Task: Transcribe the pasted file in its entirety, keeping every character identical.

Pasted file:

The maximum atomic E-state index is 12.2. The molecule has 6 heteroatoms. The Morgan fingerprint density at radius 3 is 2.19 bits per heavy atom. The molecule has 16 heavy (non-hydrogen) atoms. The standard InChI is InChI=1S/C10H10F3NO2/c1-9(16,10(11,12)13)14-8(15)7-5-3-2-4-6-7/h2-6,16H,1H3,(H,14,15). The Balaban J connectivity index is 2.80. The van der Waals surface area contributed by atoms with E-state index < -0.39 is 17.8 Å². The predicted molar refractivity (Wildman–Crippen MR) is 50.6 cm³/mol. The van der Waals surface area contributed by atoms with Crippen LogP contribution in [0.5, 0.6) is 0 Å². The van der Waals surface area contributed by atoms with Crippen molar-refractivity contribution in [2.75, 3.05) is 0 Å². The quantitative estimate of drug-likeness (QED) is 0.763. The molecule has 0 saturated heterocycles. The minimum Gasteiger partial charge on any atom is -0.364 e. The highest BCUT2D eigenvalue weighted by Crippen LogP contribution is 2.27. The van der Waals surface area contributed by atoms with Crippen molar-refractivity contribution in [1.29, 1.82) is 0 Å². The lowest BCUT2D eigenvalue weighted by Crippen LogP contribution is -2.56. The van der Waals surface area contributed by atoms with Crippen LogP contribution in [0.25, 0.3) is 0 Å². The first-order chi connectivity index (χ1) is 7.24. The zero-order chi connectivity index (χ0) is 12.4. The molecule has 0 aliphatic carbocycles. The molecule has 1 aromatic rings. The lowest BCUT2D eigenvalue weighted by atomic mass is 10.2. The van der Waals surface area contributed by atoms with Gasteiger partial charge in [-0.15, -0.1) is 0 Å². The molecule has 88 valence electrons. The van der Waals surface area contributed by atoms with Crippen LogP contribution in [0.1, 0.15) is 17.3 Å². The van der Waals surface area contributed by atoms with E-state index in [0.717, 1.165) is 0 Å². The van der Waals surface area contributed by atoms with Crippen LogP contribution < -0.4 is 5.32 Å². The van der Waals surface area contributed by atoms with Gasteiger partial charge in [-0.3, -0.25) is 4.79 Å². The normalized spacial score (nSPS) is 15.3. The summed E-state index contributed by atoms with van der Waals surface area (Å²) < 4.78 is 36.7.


The maximum atomic E-state index is 12.2. The molecule has 6 heteroatoms. The Morgan fingerprint density at radius 3 is 2.19 bits per heavy atom. The molecule has 16 heavy (non-hydrogen) atoms. The standard InChI is InChI=1S/C10H10F3NO2/c1-9(16,10(11,12)13)14-8(15)7-5-3-2-4-6-7/h2-6,16H,1H3,(H,14,15). The Balaban J connectivity index is 2.80. The van der Waals surface area contributed by atoms with E-state index < -0.39 is 17.8 Å². The predicted molar refractivity (Wildman–Crippen MR) is 50.6 cm³/mol. The van der Waals surface area contributed by atoms with Crippen LogP contribution in [0.5, 0.6) is 0 Å². The van der Waals surface area contributed by atoms with Crippen molar-refractivity contribution in [2.75, 3.05) is 0 Å². The quantitative estimate of drug-likeness (QED) is 0.763. The molecule has 0 saturated heterocycles. The minimum Gasteiger partial charge on any atom is -0.364 e. The highest BCUT2D eigenvalue weighted by Crippen LogP contribution is 2.27. The van der Waals surface area contributed by atoms with Crippen molar-refractivity contribution in [1.29, 1.82) is 0 Å². The lowest BCUT2D eigenvalue weighted by Crippen LogP contribution is -2.56. The van der Waals surface area contributed by atoms with Crippen LogP contribution in [0.25, 0.3) is 0 Å². The first-order chi connectivity index (χ1) is 7.24. The zero-order chi connectivity index (χ0) is 12.4. The molecule has 0 aliphatic carbocycles. The molecule has 1 aromatic rings. The lowest BCUT2D eigenvalue weighted by atomic mass is 10.2. The van der Waals surface area contributed by atoms with Gasteiger partial charge in [-0.15, -0.1) is 0 Å². The molecule has 88 valence electrons. The van der Waals surface area contributed by atoms with Crippen LogP contribution in [0.1, 0.15) is 17.3 Å². The van der Waals surface area contributed by atoms with E-state index in [0.717, 1.165) is 0 Å². The van der Waals surface area contributed by atoms with Crippen LogP contribution < -0.4 is 5.32 Å². The van der Waals surface area contributed by atoms with Gasteiger partial charge in [-0.3, -0.25) is 4.79 Å². The normalized spacial score (nSPS) is 15.3. The summed E-state index contributed by atoms with van der Waals surface area (Å²) < 4.78 is 36.7.